No Day Rising
Spool Line SPL-121

Ocean of Earth
Barking Hoop BY-BKH007

Recording studios may have been frequented as often as classrooms during the time French bassist Joëlle Léandre spent as a visiting professor at Oakland, Calif.’s Mills College between September and December 2002. These CDs are just two of the many sessions the peripatetic bassist was involved with during that time.

Not that this reflects opportunism or any lowering of Léandre’s high musical standards however. As a European improviser she welcomed the chance to play with as many non-Europeans as possible. Plus, as a true improviser committed to creativity of the moment, it wasn’t as if studio work took up oodles of time, even if, as in the case of OCEAN OF EARTH, she was away from her California base.

Unlike rock bands which spend weeks, months, and — in the case of audio procrastinators like Boston — years in the studio, improvisers often find that an intensive day is often enough time to create an exceptional CD. Unlike rockers as well, they’re sure enough of their creativity and understand their instruments well enough to do this.

Listening to both albums, recorded in October 2002 on subsequent days on opposite American coasts, doesn’t give you any sense of hasty preparation or non-musical tension. What you hear instead is five musicians performing at the height of their powers — though you may wonder if the bassist has some particular curative for jet lag.

Making NO DAY RISING even more of an international affair, neither of Léandre’s partners is American. Brett Larner, who plays three different kotos here is a transplanted Canadian now in San Leandro, Calif. Someone who spent years in Tokyo studying koto with master Kazue Sawai, Larner, is also involved with electroacoustic improvisations. He has played with composer Anthony Braxton, guitarist Taku Sugimoto and with no imput mixing board stylist Toshimaru Nakamura. Another member of the American/Japanese experimental scene is the CD’s third participant. Guitarist and daxophone player Kazuhisa Uchihashi a former member of Ground Zero, who more recently was in the band R.U.B. with American saxist Ned Rothenberg.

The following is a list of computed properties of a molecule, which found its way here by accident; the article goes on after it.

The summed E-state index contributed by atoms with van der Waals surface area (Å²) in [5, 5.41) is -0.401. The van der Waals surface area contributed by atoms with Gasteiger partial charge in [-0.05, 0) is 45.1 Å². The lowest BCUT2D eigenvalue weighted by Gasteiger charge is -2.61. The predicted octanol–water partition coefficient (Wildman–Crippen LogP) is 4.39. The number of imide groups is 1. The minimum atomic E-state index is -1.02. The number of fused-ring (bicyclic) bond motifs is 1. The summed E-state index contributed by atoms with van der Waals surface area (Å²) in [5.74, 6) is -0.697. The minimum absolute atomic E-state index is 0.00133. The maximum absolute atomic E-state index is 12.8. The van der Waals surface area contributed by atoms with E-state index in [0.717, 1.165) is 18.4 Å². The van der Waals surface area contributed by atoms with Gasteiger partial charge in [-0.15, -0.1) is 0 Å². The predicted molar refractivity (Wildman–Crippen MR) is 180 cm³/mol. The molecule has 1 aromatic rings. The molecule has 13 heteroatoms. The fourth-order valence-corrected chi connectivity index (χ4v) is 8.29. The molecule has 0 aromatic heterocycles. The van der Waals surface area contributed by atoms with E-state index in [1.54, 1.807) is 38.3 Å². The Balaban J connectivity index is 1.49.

Larner, who reveals that the CD was put together in the 12 hours following Uchihashi’s solo performance at Mills, just after Léandre returned from the East Coast, calls it “a peculiar set of short pieces, almost a pop album”. American Idol fans and improv followers will likely disagree.

Instead what’s here are 13 mid-length pieces ranging from less 90 seconds to more than seven minutes, titled for the time of day at which they were recorded, and dedicated to creating unexpected sounds. Interestingly enough, the daxophone, which when bowed, scraped, tapped or otherwise vibrated can produce a variety of sounds from falsetto to basso is actually used sparingly. It’s the traditional koto, bass and guitar which are most put to use.

Thus on a piece like “11:42 p.m.”, you figure the intermittent beeps probably come from prepared bass koto, the high pitched Appalachian-style fiddling from the top range of the bass strings, and undercurrent of strumming from the guitar — or do they? In the same way it’s pretty clear that the arching snorts, falsetto cries and dog yowls on “11:01 p.m.” are coming from the dax. But the later dialogue that resembles a wolf howling at the moon meeting a burrowing anteater, is that Uchihashi’s doing, Léandre’s or Larner’s?

On the other hand, cross-cultural and musical asides resonate on a piece like “2:42 a.m.” Here among a collection of pauses and silences, the guitarist seems to reverberating fireside cowboy tune chords and the bassist roughly punishing and scraping her strings, as the bass koto provides a dramatic continuum on the bottom.

Or take “9:15 p.m.”, also the longest track. Beginning with definitely focused arco strokes from the bass that dissolve into bow-tip squeaks, currents resembling electronic impulses hang in the air. Soon, after resonating metal-against-metal scrapes and guitar strumming thumps further muddy the sound, a sudden pacific interlude arises as if bamboo flute tones had leaked into the soundstage. With Uchihashi turning to speedy flat-picking that recreates the tone of a National steel guitar, Larner appears to counter with vibes-like pings from the koto, using the tsume or ivory plectra as mallets.

Other timbres seemingly replicated are as unrelated as bass flute tones, electronic organ crescendos, waterlogged cries, bottleneck guitar runs and ghostly harp glissandos. So describing the music as either Oriental, Occidental, North American, European, Canadian, American, French or even acoustic or electronic seems reductive. Some of it is staccato, some legato. Some involves many notes bunched into a statement, other parts concentrate on the spidery manifestation of a single note.

Keeping you guessing, it illustrates musical rule bending without fear or let down, which is what masterful sustained experimentation should exhibit.